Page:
On Sept. 6, 1901, President William McKinley was shot point-blank in a public receiving line by anarchist Leon Czolgosz. McKinley did not initially appear seriously wounded but succumbed to gangrenous organs Sept. 14.
Czolgosz was put on trial Sept. 23 and convicted and sentenced Sept. 26. He died in the electric chair barely a month later.
Contrast that outcome with a phenomenon dominating headlines anew in this correspondent’s home Sunshine State: The sentencing trial for an admittedly troubled Nikolas Cruz, who on Valentine’s Day 2018 entered his Parkland, Florida, high school, systematically executed 17 classmates and staff with a semi-automatic rifle, and wounded 17 others, three critically.
A trial on 17 counts of first-degree murder and 17 more of attempted murder was to begin some two years later in January 2020, but was delayed until summer because Cruz’s lawyers said 23 months was “far too fast for them to adequately prepare a defense” in an open-and-shut case, per a local station. Perhaps because the prosecution found it necessary to identify “at least 1,000 witnesses” and compile “about 4 million pages of evidence, photos, videos, and social media posts, and much more” – even though Cruz had confessed, on video, to the murders.
COVID delayed the trial further until ultimately, in October 2021, three-and-one-half years after the shootings, Cruz pled guilty to all counts. Eight months later, a jury was seated for the sentencing trial. And still this week, 54 months after the bloodbath, the defense is calling expert and other witnesses on Cruz’s difficult upbringing, mental capacity and potential emotional illness, though he fell outside the legal definition of insanity.
Does anyone doubt that if all 12 jurors somehow manage to agree on a death sentence for at least one count, years of appeals will ensue? After all, legal maneuverings persist for convicted Boston Marathon terrorist bomber Dzhokhar Tsarnaev close to a decade after he and his brother murdered three and injured 280 others, even after the U.S. Supreme Court reinstated his death sentence.
Meanwhile, other recent heinous killings fill broadcast air: The abduction and slaying of kindergarten teacher Elizabeth Fletcher in Memphis. The follow-on “livestream massacre” of four, also in the Bluff City. The bizarre Las Vegas stabbing of investigative journalist Jeff German by a corrupt county administrator.
All sharing something in common with the McKinley, Parkland and Boston homicides: seemingly damning evidence. DNA – sufficient in Fletcher’s assault to connect the perp to a prior-year kidnapping and rape. Vehicles. And video, including shootings recorded on social media.
Outrage has followed revelations that the two Memphis suspects were free despite prior convictions. But the concern here is more about what lies ahead: Despite mountains of evidence likely piled upon already compelling forensics, the public will certainly be subjected to, frustrated with, and exhausted by years of process before justice is served.
The American Civil Liberties Union lays out the arguments that render society so skittish about seeking speedy and sure retribution: “Capital punishment is an intolerable denial of civil liberties,” “uncivilized in theory and unfair and inequitable in practice,” and a “barbaric and brutal institution” that “has no public safety benefit” as it “does not deter violent crime.”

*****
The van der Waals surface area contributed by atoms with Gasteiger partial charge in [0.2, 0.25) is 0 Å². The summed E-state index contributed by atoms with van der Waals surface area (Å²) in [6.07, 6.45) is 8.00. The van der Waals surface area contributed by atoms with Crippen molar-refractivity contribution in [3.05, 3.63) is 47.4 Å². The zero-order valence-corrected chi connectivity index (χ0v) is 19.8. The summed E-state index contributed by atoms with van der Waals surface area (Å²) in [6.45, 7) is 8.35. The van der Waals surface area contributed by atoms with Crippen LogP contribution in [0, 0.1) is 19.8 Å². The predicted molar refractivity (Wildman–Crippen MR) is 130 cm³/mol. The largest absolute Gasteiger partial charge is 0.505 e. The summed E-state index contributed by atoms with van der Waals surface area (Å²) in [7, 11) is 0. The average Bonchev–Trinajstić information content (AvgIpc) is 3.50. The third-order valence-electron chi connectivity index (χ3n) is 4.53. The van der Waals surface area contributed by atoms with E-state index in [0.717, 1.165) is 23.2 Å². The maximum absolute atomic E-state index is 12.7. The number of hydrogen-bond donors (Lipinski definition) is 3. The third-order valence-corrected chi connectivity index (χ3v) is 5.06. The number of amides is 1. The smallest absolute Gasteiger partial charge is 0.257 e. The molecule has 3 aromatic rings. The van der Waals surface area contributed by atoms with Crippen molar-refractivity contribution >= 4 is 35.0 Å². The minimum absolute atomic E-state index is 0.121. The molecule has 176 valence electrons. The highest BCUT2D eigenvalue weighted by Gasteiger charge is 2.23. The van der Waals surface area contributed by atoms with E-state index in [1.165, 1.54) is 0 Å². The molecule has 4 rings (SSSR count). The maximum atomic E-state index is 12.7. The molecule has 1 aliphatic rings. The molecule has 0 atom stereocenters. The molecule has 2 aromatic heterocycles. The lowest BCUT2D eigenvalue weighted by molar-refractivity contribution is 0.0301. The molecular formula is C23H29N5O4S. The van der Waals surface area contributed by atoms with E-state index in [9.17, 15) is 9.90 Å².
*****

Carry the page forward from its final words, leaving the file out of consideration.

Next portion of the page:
Oh yeah? Ya know what’s “an intolerable denial of civil liberties?” Snuffing out innocent life, the premier “unalienable right” the Founders declared to have been “endowed by (our) Creator.”
Ya know what’s “uncivilized,” “barbaric” and “brutal?” Blowing out the brains of defenseless teenaged classmates with a high-powered rifle. Detonating pressure cookers packed with nails, BBs and metal shards that reportedly ripped into spectators, “tearing off victims’ limbs and spattering streets with blood.”
Ambushing a loving teacher and mother out jogging, subjecting her to a yet unrevealed but certainly savage demise, callously discarding her apparently unclothed body exposed in tall grass, then refusing to tell police where she lay. Cruising around bragging profanely, in racist language, on livestream, about a killing spree and then graphically recording the slaughter. Bushwhacking and viciously stabbing, multiple times, a courageous journalist who exposed a betrayal of the public’s trust and then clumsily attempting to hide a goofy disguise.
And ya think non-enforcement of the death penalty might explain why it “does not deter violent crime?” Given that some 320,000 murders or non-negligent homicides occurred between 2000 and 2019 but only 942 executions (less than 0.3%)? That the murder toll exceeded 24,000 in 2020, while death sentences dropped to just 18? That there are 2,414 prisoners currently on death row, but just 22 executions so far this year (under 1%)? And that appeals in one slam-dunk murder case have lasted longer than the lifespan of an 8-year-old victim, and a sentencing trial twice the stretch from Leon Czolgosz’s arraignment to his execution?
To restore a sane civil order in the face of murder madness, to protect the right to innocent life and the pursuit of happiness, and most of all to promote virtue over violence and cruelty, America must find its way to fixing its broken justice system. Society must restore the presumption that justice, while blind and aboveboard, is once again swift, certain and where appropriate, severe.
Bob Maistros is a messaging and communications strategist, crisis specialist and former political speechwriter. He can be reached at email@example.com.